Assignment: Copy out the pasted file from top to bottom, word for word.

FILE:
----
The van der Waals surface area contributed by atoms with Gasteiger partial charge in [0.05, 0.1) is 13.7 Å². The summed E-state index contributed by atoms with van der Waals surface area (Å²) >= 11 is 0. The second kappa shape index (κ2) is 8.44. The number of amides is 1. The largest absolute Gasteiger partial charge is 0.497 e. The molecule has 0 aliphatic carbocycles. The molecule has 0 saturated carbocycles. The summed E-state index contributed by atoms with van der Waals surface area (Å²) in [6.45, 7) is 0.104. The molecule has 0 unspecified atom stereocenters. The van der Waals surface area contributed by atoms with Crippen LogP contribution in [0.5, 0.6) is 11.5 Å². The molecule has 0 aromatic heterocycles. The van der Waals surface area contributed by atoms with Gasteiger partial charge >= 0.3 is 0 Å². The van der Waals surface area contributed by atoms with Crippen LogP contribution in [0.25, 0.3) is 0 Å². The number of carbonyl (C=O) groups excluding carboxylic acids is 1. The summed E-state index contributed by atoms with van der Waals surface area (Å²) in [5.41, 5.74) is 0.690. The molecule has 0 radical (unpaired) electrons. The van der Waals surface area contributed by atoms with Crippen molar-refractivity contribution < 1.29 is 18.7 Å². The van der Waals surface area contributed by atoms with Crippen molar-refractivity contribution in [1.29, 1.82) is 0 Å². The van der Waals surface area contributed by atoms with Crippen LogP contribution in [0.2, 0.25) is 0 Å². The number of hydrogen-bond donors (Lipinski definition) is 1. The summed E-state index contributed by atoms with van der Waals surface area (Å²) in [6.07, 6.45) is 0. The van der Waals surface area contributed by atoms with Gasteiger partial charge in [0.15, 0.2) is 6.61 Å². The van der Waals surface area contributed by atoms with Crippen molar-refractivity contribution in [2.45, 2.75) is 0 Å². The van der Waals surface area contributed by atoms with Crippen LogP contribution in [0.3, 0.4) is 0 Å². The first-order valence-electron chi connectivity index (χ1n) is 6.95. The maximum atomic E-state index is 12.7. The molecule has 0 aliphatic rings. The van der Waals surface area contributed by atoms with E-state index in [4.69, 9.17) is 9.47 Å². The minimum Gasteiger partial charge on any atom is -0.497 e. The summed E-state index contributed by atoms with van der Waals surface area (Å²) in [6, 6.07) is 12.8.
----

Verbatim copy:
The van der Waals surface area contributed by atoms with Gasteiger partial charge in [0.05, 0.1) is 13.7 Å². The summed E-state index contributed by atoms with van der Waals surface area (Å²) >= 11 is 0. The second kappa shape index (κ2) is 8.44. The number of amides is 1. The largest absolute Gasteiger partial charge is 0.497 e. The molecule has 0 aliphatic carbocycles. The molecule has 0 saturated carbocycles. The summed E-state index contributed by atoms with van der Waals surface area (Å²) in [6.45, 7) is 0.104. The molecule has 0 unspecified atom stereocenters. The van der Waals surface area contributed by atoms with Crippen LogP contribution in [0.5, 0.6) is 11.5 Å². The molecule has 0 aromatic heterocycles. The van der Waals surface area contributed by atoms with Gasteiger partial charge >= 0.3 is 0 Å². The van der Waals surface area contributed by atoms with Crippen LogP contribution in [0.25, 0.3) is 0 Å². The number of carbonyl (C=O) groups excluding carboxylic acids is 1. The summed E-state index contributed by atoms with van der Waals surface area (Å²) in [5.41, 5.74) is 0.690. The molecule has 0 radical (unpaired) electrons. The van der Waals surface area contributed by atoms with Crippen molar-refractivity contribution < 1.29 is 18.7 Å². The van der Waals surface area contributed by atoms with Crippen molar-refractivity contribution in [1.29, 1.82) is 0 Å². The van der Waals surface area contributed by atoms with Crippen LogP contribution in [0.2, 0.25) is 0 Å². The number of hydrogen-bond donors (Lipinski definition) is 1. The summed E-state index contributed by atoms with van der Waals surface area (Å²) in [6.07, 6.45) is 0. The van der Waals surface area contributed by atoms with Gasteiger partial charge in [0.15, 0.2) is 6.61 Å². The van der Waals surface area contributed by atoms with Crippen molar-refractivity contribution in [2.45, 2.75) is 0 Å². The van der Waals surface area contributed by atoms with Crippen LogP contribution in [0.3, 0.4) is 0 Å². The first-order valence-electron chi connectivity index (χ1n) is 6.95. The maximum atomic E-state index is 12.7. The molecule has 0 aliphatic rings. The van der Waals surface area contributed by atoms with E-state index in [4.69, 9.17) is 9.47 Å². The minimum Gasteiger partial charge on any atom is -0.497 e. The summed E-state index contributed by atoms with van der Waals surface area (Å²) in [6, 6.07) is 12.8.